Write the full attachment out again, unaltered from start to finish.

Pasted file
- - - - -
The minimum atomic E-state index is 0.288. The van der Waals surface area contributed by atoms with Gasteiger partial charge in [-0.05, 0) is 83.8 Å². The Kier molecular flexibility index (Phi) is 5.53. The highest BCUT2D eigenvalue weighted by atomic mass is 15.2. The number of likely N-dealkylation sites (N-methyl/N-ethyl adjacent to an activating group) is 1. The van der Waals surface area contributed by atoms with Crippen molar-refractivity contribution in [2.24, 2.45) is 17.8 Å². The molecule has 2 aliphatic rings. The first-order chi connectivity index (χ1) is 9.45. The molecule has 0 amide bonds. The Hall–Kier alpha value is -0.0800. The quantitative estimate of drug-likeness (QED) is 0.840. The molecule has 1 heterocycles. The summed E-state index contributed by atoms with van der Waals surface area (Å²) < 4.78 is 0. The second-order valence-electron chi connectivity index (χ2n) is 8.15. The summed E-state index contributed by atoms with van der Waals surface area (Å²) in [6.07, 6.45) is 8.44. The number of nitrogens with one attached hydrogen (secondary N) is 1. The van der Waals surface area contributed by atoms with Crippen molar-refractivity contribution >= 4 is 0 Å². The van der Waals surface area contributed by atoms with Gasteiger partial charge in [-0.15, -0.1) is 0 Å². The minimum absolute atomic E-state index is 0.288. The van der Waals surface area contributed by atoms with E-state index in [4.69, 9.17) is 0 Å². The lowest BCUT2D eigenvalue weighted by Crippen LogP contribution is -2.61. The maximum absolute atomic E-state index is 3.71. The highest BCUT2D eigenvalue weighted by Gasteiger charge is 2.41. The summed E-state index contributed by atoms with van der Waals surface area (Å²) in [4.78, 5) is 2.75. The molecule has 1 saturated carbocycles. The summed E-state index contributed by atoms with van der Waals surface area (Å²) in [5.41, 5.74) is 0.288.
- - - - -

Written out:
The minimum atomic E-state index is 0.288. The van der Waals surface area contributed by atoms with Gasteiger partial charge in [-0.05, 0) is 83.8 Å². The Kier molecular flexibility index (Phi) is 5.53. The highest BCUT2D eigenvalue weighted by atomic mass is 15.2. The number of likely N-dealkylation sites (N-methyl/N-ethyl adjacent to an activating group) is 1. The van der Waals surface area contributed by atoms with Crippen molar-refractivity contribution in [2.24, 2.45) is 17.8 Å². The molecule has 2 aliphatic rings. The first-order chi connectivity index (χ1) is 9.45. The molecule has 0 amide bonds. The Hall–Kier alpha value is -0.0800. The quantitative estimate of drug-likeness (QED) is 0.840. The molecule has 1 heterocycles. The summed E-state index contributed by atoms with van der Waals surface area (Å²) < 4.78 is 0. The second-order valence-electron chi connectivity index (χ2n) is 8.15. The summed E-state index contributed by atoms with van der Waals surface area (Å²) in [6.07, 6.45) is 8.44. The number of nitrogens with one attached hydrogen (secondary N) is 1. The van der Waals surface area contributed by atoms with Crippen molar-refractivity contribution >= 4 is 0 Å². The van der Waals surface area contributed by atoms with Gasteiger partial charge in [-0.15, -0.1) is 0 Å². The minimum absolute atomic E-state index is 0.288. The van der Waals surface area contributed by atoms with E-state index in [4.69, 9.17) is 0 Å². The lowest BCUT2D eigenvalue weighted by Crippen LogP contribution is -2.61. The maximum absolute atomic E-state index is 3.71. The highest BCUT2D eigenvalue weighted by Gasteiger charge is 2.41. The summed E-state index contributed by atoms with van der Waals surface area (Å²) in [4.78, 5) is 2.75. The molecule has 1 saturated carbocycles. The summed E-state index contributed by atoms with van der Waals surface area (Å²) in [5.41, 5.74) is 0.288.